[JURIST] The US Supreme Court [official website; JURIST news archive] heard oral arguments [day call, PDF; merit briefs] Tuesday in two cases. In United States v. Comstock [oral arguments transcript, PDF; JURIST report], the Court heard arguments on whether Congress had the authority to enact certain provisions of the Adam Walsh Child Protection and Safety Act [18 USC § 4248 text], which allow a person deemed "sexually dangerous" to be civilly committed after the expiration of a federal criminal sentence. The US Court of Appeals for the Fourth Circuit found [opinion, PDF; JURIST report] that the law was beyond Congress' authority under the Commerce Clause [Cornell LII backgrounder]. US Solicitor General Elena Kagan [official profile] defended the law, arguing:
What Congress said here was something pretty simple and very reasonable. It said if we, the Federal Government, have somebody in our custody, and we know that that person has the kind of mental illness that is going to cause grave danger to the community; and we know that there is no one else who is in a good position to prevent it; and we know that we were in part responsible for that vacuum, then we should be able to do something about it. That's what section 4248 says, and section 4248 is constitutional for that reason.Some of the justices seemed skeptical of Kagan's position, with Justice Antonin Scalia calling the law "a recipe for the federal government taking over everything." Counsel for the respondents distinguished sex offenders from people found not guilty by reason of insanity. Last week, a three-judge panel from the US Court of Appeals for the First Circuit upheld [JURIST report] the law, finding that civil commitments were within the power granted to Congress under the Constitution's Necessary and Proper Clause as an extension of the government's custodial responsibility for federal inmates.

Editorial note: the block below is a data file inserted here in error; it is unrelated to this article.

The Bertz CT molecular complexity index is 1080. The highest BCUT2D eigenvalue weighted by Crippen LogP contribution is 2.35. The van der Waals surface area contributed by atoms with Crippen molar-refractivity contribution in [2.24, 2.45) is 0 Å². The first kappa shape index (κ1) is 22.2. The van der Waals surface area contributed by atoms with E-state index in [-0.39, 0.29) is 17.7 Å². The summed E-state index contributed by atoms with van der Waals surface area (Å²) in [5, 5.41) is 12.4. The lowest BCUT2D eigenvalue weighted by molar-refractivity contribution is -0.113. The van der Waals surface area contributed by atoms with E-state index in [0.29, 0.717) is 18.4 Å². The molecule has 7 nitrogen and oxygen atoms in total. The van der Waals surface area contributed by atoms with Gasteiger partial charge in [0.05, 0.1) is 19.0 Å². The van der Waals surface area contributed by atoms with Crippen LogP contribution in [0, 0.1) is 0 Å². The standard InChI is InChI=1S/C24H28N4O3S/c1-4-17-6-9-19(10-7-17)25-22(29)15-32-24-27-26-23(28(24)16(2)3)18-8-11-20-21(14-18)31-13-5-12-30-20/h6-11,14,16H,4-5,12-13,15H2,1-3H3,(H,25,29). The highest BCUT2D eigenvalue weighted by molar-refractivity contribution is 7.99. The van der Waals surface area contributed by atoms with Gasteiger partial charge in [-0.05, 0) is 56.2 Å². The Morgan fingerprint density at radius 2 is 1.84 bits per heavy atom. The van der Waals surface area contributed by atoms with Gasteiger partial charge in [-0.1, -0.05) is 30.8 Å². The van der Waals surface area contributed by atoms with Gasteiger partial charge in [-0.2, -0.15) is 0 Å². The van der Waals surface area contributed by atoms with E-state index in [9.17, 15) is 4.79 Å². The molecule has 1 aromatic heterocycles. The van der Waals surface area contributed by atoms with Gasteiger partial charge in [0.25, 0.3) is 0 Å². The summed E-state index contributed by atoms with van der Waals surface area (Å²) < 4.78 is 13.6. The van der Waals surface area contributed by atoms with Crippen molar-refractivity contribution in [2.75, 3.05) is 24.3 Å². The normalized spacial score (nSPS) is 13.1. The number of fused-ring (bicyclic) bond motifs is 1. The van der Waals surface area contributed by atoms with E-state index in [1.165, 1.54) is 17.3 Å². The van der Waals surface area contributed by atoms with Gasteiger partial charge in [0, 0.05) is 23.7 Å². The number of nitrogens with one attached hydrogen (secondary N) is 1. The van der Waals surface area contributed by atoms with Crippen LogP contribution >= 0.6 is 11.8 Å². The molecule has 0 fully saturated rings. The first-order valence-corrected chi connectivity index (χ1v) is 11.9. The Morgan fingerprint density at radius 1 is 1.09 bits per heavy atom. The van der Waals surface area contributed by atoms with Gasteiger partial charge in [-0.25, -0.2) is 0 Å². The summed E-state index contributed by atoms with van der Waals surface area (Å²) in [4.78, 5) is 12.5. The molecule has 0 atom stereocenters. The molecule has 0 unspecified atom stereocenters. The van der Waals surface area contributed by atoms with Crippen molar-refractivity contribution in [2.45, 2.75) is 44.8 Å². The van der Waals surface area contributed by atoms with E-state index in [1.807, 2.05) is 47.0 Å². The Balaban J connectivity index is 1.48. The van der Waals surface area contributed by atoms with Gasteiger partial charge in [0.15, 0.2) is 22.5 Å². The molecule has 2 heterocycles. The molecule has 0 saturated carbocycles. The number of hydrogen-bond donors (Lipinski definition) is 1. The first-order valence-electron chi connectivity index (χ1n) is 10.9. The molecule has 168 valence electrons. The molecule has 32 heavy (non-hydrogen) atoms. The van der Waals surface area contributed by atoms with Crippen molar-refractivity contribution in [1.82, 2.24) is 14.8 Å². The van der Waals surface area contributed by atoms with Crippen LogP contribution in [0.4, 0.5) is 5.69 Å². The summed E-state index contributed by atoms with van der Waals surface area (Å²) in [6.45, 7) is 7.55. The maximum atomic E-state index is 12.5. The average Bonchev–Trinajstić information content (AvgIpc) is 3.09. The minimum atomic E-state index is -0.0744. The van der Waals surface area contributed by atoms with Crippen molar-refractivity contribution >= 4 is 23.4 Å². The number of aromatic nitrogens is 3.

In Abbott v. Abbott [oral arguments transcript, PDF; JURIST report], the Court heard arguments on whether a ne exeat clause, which prohibits one parent from removing a child from the country without the other parent's consent, confers a "right of custody" within the meaning of the Hague Convention on International Child Abduction [text]. The Hague Convention requires a country to return a child who has been "wrongfully removed" from his country of habitual residence. Under Art. 12, a "wrongful removal" is one that occurs "in breach of rights of custody." The US Court of Appeals for the Fifth Circuit held [opinion, PDF] that ne exeat rights do not constitute "rights of custody" within the meaning of the Hague Convention. Counsel for the petitioner argued:
The Hague Convention exists to ensure that custody disputes are resolved by the courts of the country of habitual residence rather than through abduction. It thus generally requires the return of a child who is abducted in violation of a right of custody. So too, a ne exeat right permits a parent to require that the child reside in the country of habitual residence, thereby rendering international abduction illegal.Counsel for the respondent distinguished rights of custody from rights of access.
Ne exeat rights are not only rights of custody under the text of the convention, but they also track the convention's vital purpose of ensuring that children are not subject to international abduction.